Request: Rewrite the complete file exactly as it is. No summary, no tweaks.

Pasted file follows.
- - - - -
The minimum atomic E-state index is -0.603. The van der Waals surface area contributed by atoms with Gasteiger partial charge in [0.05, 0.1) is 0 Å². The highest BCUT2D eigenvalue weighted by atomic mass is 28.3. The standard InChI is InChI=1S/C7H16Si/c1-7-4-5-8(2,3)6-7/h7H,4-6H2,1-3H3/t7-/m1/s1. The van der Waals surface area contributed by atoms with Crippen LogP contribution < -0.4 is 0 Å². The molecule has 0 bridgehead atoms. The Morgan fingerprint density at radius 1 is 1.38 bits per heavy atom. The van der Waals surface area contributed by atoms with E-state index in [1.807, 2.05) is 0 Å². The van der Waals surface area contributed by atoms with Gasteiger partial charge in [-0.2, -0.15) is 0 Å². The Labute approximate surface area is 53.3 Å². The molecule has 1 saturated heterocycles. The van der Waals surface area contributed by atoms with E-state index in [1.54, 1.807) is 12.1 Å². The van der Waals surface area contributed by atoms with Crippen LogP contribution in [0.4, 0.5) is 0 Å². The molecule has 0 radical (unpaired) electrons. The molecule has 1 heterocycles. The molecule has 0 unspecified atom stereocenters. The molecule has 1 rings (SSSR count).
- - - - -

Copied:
The minimum atomic E-state index is -0.603. The van der Waals surface area contributed by atoms with Gasteiger partial charge in [0.05, 0.1) is 0 Å². The highest BCUT2D eigenvalue weighted by atomic mass is 28.3. The standard InChI is InChI=1S/C7H16Si/c1-7-4-5-8(2,3)6-7/h7H,4-6H2,1-3H3/t7-/m1/s1. The van der Waals surface area contributed by atoms with Crippen LogP contribution < -0.4 is 0 Å². The molecule has 0 bridgehead atoms. The Morgan fingerprint density at radius 1 is 1.38 bits per heavy atom. The van der Waals surface area contributed by atoms with E-state index in [1.807, 2.05) is 0 Å². The van der Waals surface area contributed by atoms with Gasteiger partial charge in [-0.2, -0.15) is 0 Å². The Labute approximate surface area is 53.3 Å². The molecule has 1 saturated heterocycles. The van der Waals surface area contributed by atoms with E-state index in [1.54, 1.807) is 12.1 Å². The van der Waals surface area contributed by atoms with Crippen LogP contribution in [0.4, 0.5) is 0 Å². The molecule has 0 radical (unpaired) electrons. The molecule has 1 heterocycles. The molecule has 0 unspecified atom stereocenters. The molecule has 1 rings (SSSR count).